Inflammation in RA is caused by activation of T cells, B cells and macrophages, which releases cytokines such as IL-1, IL-6 and TNF. These cytokines cause local joint damage through increased production of metalloproteinases and activation of osteoclasts. IL-1, IL-6 and TNF also leak out to the blood stream resulting in systemic inflammation: anaemia, thrombocytosis, fatigue, osteoporosis and the acute-phase response. Abbreviations: IL, interleukin; RA, rheumatoid arthritis (3).

RA Therapeutics

Treatment seeks to relieve symptoms and immune system mediated damage via anti-inflammatories (NSAIDS) such as ibuprofen. In more severe cases, disease-modifying antirheumatic drugs (DMARDs) and immunosuppressants are used. Chrysotherapy (the use of gold containing compounds as therapeutics) is an older DMARD, two important examples are myochrysine and Auranofin. These can be can be injected or swallowed as a pill, respectively (5,7,9).

2. Gold Chemistry

General Chemistry and Relativistic Effects

Gold is a noble, group 11 element with an electron configuration of [Xe] 4f14 5d10 6s1 .Elemental forms are stable a wide range of conditions, including aqueous environments. It exists in oxidation states -I to +V , where  Au(I) and Au(III) are the most common.  In vivo (living organisms), gold exists as Au(I) in primarily linear coordination complexes—trigonal planar and tetrahedral forms exist as well. As a soft acid, it prefers ligands such as sulfur over hard bases such as nitrogen and oxygen.  Au(III) prefers square planar geometries, is a hard acid, and is implicated in toxicity. Gold complexes discussed here are in the gold oxidation state, with properties governed by something called relativistic effects.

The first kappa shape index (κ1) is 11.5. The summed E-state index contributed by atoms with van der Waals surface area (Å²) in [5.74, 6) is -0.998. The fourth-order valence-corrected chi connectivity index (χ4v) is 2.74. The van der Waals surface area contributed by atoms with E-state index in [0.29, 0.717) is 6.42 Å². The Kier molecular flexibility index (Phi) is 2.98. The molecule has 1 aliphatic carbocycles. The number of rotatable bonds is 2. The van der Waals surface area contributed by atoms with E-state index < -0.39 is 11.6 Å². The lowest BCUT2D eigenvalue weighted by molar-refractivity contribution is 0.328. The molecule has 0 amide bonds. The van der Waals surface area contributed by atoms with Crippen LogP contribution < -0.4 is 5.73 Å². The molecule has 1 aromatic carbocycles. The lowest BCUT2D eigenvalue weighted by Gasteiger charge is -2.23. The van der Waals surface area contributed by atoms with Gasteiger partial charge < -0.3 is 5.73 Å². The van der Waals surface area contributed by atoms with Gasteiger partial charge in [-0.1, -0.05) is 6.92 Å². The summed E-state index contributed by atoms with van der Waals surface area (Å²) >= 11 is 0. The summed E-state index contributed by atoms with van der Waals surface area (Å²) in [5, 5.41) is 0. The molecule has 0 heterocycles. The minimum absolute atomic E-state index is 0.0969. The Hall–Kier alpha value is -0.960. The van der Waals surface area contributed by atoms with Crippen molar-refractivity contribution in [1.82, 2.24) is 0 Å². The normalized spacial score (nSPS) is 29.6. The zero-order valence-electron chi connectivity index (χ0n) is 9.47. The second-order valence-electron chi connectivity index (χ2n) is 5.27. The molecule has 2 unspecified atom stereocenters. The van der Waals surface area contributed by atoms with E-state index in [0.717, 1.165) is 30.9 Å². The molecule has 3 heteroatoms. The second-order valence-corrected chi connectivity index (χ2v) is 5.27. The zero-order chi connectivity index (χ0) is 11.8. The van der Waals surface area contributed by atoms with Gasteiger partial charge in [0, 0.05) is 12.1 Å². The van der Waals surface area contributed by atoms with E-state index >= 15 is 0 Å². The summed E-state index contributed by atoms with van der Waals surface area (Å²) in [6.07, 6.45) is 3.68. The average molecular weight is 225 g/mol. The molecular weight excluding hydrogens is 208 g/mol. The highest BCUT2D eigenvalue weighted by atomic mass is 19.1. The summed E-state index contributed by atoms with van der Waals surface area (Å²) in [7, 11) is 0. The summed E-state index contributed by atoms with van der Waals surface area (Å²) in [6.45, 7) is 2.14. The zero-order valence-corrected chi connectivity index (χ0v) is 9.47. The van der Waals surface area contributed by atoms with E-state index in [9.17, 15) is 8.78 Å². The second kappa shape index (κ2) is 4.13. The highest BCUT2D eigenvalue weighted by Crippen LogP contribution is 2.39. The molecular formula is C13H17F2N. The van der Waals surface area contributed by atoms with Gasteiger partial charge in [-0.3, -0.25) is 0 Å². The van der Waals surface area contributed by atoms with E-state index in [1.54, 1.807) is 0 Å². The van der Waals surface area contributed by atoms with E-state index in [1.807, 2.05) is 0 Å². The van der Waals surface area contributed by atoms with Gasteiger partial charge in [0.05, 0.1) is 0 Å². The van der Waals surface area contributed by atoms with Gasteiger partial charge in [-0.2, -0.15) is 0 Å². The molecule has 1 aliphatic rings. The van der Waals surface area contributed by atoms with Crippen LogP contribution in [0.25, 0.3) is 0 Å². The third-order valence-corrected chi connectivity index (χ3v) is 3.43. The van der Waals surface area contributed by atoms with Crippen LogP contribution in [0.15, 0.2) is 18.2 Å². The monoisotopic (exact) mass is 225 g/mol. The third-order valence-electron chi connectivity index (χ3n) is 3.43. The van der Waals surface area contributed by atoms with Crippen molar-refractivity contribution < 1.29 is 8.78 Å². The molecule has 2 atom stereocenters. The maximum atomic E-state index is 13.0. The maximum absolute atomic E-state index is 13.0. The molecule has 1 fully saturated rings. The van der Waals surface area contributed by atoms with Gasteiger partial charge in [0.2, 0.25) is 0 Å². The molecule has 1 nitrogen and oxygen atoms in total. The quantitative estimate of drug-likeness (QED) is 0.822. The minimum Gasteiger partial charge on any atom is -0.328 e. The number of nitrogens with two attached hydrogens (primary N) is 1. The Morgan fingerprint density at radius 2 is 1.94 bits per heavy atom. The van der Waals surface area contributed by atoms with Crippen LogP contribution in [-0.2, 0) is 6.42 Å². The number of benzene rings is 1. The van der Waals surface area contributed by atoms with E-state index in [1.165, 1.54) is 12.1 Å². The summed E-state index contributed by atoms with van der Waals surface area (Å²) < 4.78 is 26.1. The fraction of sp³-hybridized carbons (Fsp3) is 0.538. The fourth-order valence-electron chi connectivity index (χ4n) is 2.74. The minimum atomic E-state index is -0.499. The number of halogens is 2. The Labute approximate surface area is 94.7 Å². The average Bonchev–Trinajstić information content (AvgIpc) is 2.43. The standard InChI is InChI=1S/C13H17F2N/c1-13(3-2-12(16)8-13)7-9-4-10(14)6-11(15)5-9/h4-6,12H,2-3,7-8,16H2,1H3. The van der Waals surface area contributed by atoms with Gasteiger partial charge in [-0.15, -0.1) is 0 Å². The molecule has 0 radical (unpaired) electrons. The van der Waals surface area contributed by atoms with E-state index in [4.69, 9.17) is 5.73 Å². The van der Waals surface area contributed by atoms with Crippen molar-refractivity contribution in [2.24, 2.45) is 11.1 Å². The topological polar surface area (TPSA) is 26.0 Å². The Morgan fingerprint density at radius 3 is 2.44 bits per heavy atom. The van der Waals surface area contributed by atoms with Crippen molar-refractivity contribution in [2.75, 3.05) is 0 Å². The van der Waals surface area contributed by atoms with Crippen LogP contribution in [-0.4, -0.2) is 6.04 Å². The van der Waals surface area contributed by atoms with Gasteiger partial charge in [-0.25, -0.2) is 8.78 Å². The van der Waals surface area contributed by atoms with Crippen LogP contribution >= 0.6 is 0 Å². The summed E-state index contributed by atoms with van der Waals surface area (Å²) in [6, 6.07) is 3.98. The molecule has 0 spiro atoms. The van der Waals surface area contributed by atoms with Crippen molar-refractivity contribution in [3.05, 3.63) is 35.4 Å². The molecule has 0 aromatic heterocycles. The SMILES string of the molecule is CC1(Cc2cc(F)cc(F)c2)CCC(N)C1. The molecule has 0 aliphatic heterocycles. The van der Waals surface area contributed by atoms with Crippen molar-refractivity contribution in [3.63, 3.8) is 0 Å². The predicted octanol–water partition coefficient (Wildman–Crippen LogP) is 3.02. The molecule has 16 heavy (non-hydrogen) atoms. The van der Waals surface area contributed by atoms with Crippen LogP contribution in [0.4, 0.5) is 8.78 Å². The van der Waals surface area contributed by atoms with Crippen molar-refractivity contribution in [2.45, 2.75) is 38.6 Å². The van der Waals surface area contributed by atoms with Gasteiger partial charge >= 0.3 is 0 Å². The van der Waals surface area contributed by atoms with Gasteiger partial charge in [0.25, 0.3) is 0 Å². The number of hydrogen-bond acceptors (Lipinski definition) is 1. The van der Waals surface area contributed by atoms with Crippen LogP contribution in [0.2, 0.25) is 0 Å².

Relativistic Effects Govern Gold Chemistry

These have to do with the change in physical and chemical properties of gold due to its high nuclear charge that make its electrons orbit the nucleus at higher mass and speeds. According this theory, (E = mc2)  mass interconverts with energy at the speed of light.

In a post-lanthanide element such as gold, a very high nuclear charge (+79) creates an electric field that prompts inner s electrons to move closer to the nucleus at speeds approaching c (3×108m/s).

We are used to thinking of mass as a fixed quantity. For elements like gold, that isn’t the case! For electrons in gold, because they are moving at high speeds approaching c. As v increases, relative mass increases, which is associated with a proportional amount of energy.

Think like a physicist! Einstein’s Theory of special relativity relates to chemical properties.

      • Ex) Such as its relativistic radius (62 pm compared to the smaller silver atom with a 68 pm radius).

Other consequences of this phenomenon are as follows

      • Stabilization of 6s and destabilization of 5d orbitals, which reduced the energy gap between them
      • Harder to ionize and oxidize,  ↑electron affinity
      • Goes from chemically unreactive (noble) to active
      • The closed d-shell configuration of Au(I)  ([Xe] 4f14 5d10  ) gives rise to 3 geometries though the relativistic effect make linear the preferred form
      • Bonding involves 5dz2  and 6s

Chrysotherapy and Rheumatoid Arthritis